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Tuesday, 11 October 2011
Page: 11501


Mr MATHESON (Macarthur) (21:38): I rise today to support the opposition leader's amendment for the carbon tax to be deferred until after an election. I am compelled to speak on this issue because I believe that the people of Macarthur deserve a chance to have their say when it comes to the biggest tax change in Australia's history. This government has no mandate to introduce this carbon tax legislation. Before the last election the Prime Minister said there would be no carbon tax under a government she leads. The Treasurer said, 'We have made our position very clear; we have ruled it out.' And the Minister for Climate Change and Energy Efficiency said, 'We know that you can't have any environmental certainty with a carbon tax.' Surely these comments will come back to haunt them some time. These comments are proof that the people of Australia were led to believe that there would be no carbon tax under this government.

The people of Macarthur were misled and they deserve the chance to have their opinion heard. The people should have their say with regard to this tax. On the government's own website, the Department of Foreign Affairs and Trade states:

Under responsible government, the executive is accountable to the parliament and the parliament to the people.

This is not occurring at the present time. This Greens-Labor alliance treats the people of Australia with contempt. We are all accountable to the people of this country and the people we represent in our electorates. We must not mislead them into trusting false claims and promises; instead, we should listen to them and ensure that their opinions are heard, especially when we are talking about the biggest tax change in our country's history.

It is no secret that Australians will start paying $105 billion in tax between now and 2020 under a Labor and Greens carbon tax—a trillion dollars over coming decades. This will have a significant impact on the Australian economy, driving up electricity prices by 10 per cent and putting thousands of jobs at risk. Residents in my electorate are already doing it tough. Some are struggling to pay their bills and others require vouchers to pay for electricity and food. How can anyone support a tax which will mean higher electricity bills, increased grocery prices and job losses with no environmental gain? Tell that to the people of Macarthur.

This tax will impact on our entire community. The average punter can tell you that now is the worst possible time to introduce a new tax that will drive down Australia's economy, especially while international economic conditions are so uncertain. If the government's legislation is passed, Australians will pay an extra $9 billion a year in tax, but Australia's emissions will increase from 578 million tonnes to 628 million tonnes by 2020. On top of the tax itself an extra $3.5 billion will have to be spent on purchasing foreign carbon credits each year by 2020.

It is not just the struggling families of my electorate who will suffer as a result of this tax. I have spoken to many small business owners who will be forced to cut jobs or close down as a result of this tax. The TRN group, Nepean Engineering, Stockade Pies, Sambello Menswear, Sport Spirit and many more businesses in my electorate have raised real concerns about the impact of this tax. A lot of blood, sweat and tears have gone into these businesses and they do not deserve to suffer as a result of a tax that will not do anything for the environment.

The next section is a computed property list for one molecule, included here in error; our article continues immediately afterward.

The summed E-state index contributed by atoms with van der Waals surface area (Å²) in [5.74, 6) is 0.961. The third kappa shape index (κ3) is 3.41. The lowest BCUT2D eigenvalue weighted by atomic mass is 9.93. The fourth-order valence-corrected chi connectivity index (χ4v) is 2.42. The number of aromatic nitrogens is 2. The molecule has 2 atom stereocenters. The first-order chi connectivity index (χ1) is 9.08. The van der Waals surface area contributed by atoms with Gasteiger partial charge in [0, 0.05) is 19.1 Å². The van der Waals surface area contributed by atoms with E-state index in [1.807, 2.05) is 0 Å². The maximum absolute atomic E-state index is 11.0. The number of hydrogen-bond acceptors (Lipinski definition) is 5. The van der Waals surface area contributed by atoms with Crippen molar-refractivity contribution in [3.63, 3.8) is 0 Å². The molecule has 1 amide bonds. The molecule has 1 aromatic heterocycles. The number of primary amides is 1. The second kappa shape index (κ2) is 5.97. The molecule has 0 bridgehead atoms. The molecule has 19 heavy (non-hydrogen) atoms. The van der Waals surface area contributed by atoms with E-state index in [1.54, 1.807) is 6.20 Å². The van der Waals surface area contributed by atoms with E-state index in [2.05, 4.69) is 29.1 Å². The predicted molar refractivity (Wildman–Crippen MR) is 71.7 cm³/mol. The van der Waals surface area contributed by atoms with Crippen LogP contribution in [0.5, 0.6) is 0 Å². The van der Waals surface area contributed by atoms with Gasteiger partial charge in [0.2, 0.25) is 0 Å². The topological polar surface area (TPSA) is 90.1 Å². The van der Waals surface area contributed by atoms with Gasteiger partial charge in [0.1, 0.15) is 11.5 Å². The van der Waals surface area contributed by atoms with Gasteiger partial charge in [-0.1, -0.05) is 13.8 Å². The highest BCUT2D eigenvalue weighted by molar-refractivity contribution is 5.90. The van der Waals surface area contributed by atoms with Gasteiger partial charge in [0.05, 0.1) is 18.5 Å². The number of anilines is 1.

Last week I attended a carbon tax debate in Liverpool, as did the members for Hughes and Werriwa. At least 80 per cent of the crowd was against the carbon tax and very vocal with regard to the effect it will have on their families. It was clear that these people resent the fact that they did not have the opportunity to vote on this tax during the last election. They, like all Australians, have the right to voice their opinion on this tax, which is why it should be deferred until after an election.

Today I would like to quote the government's own climate guru, Tim Flannery. He states: 'If we cut emissions today, global temperatures are not likely to drop for about a thousand years'—one thousand years. According to Labor's own figures the carbon tax will not clean up Australia's environment. In a recent World Health Organisation study of urban air quality in 1,100 cities and towns around the globe Australia came third behind Estonia and Mauritius. So, we are actually doing a good job in fighting pollution in our cities right now, especially when compared to other developed countries—and we have achieved this without a carbon tax. Third in the world for clean air!

I would be interested to see how many constituents have contacted their local Labor MPs to voice their opinion against this carbon tax. Our role is to represent the people of Australia in this parliament and we should all aim to keep faith with the people who live in our electorates. There must be many Labor MPs opposite who will not be able to look at themselves in the mirror tonight after passing this carbon tax today. This carbon tax is based on a lie and it is a broken promise made to a nation that genuinely wants to improve the environment but not at the cost of our jobs, our livelihoods or our children's futures.

I support the amendment to defer this tax until after the election for many reasons—mostly because the people of Macarthur do not want it and many cannot afford it but also because this will be the biggest tax change in Australia's history which will have no positive impact on our environment and Australians should have the right to vote for a government who will not mislead them into thinking otherwise.